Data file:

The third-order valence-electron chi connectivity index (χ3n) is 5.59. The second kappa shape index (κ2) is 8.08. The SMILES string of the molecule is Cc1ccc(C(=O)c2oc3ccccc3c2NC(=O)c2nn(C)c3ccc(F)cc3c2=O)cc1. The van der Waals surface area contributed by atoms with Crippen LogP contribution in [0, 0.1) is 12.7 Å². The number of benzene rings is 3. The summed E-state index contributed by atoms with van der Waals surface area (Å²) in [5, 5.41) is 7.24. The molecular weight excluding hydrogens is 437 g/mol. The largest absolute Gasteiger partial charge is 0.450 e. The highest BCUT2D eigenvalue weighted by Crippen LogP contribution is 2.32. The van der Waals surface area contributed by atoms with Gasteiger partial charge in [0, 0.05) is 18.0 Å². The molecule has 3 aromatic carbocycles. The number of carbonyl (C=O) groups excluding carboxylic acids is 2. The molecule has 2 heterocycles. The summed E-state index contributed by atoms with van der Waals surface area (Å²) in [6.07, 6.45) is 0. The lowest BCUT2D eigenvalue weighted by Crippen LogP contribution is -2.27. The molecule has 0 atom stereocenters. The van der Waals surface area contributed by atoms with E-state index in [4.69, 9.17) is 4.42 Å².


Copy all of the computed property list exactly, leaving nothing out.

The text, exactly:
The third-order valence-electron chi connectivity index (χ3n) is 5.59. The second kappa shape index (κ2) is 8.08. The SMILES string of the molecule is Cc1ccc(C(=O)c2oc3ccccc3c2NC(=O)c2nn(C)c3ccc(F)cc3c2=O)cc1. The van der Waals surface area contributed by atoms with Crippen LogP contribution in [0, 0.1) is 12.7 Å². The number of benzene rings is 3. The summed E-state index contributed by atoms with van der Waals surface area (Å²) in [5, 5.41) is 7.24. The molecular weight excluding hydrogens is 437 g/mol. The largest absolute Gasteiger partial charge is 0.450 e. The highest BCUT2D eigenvalue weighted by Crippen LogP contribution is 2.32. The van der Waals surface area contributed by atoms with Gasteiger partial charge in [0, 0.05) is 18.0 Å². The molecule has 3 aromatic carbocycles. The number of carbonyl (C=O) groups excluding carboxylic acids is 2. The molecule has 2 heterocycles. The summed E-state index contributed by atoms with van der Waals surface area (Å²) in [6.07, 6.45) is 0. The lowest BCUT2D eigenvalue weighted by Crippen LogP contribution is -2.27. The molecule has 0 atom stereocenters. The van der Waals surface area contributed by atoms with E-state index in [4.69, 9.17) is 4.42 Å².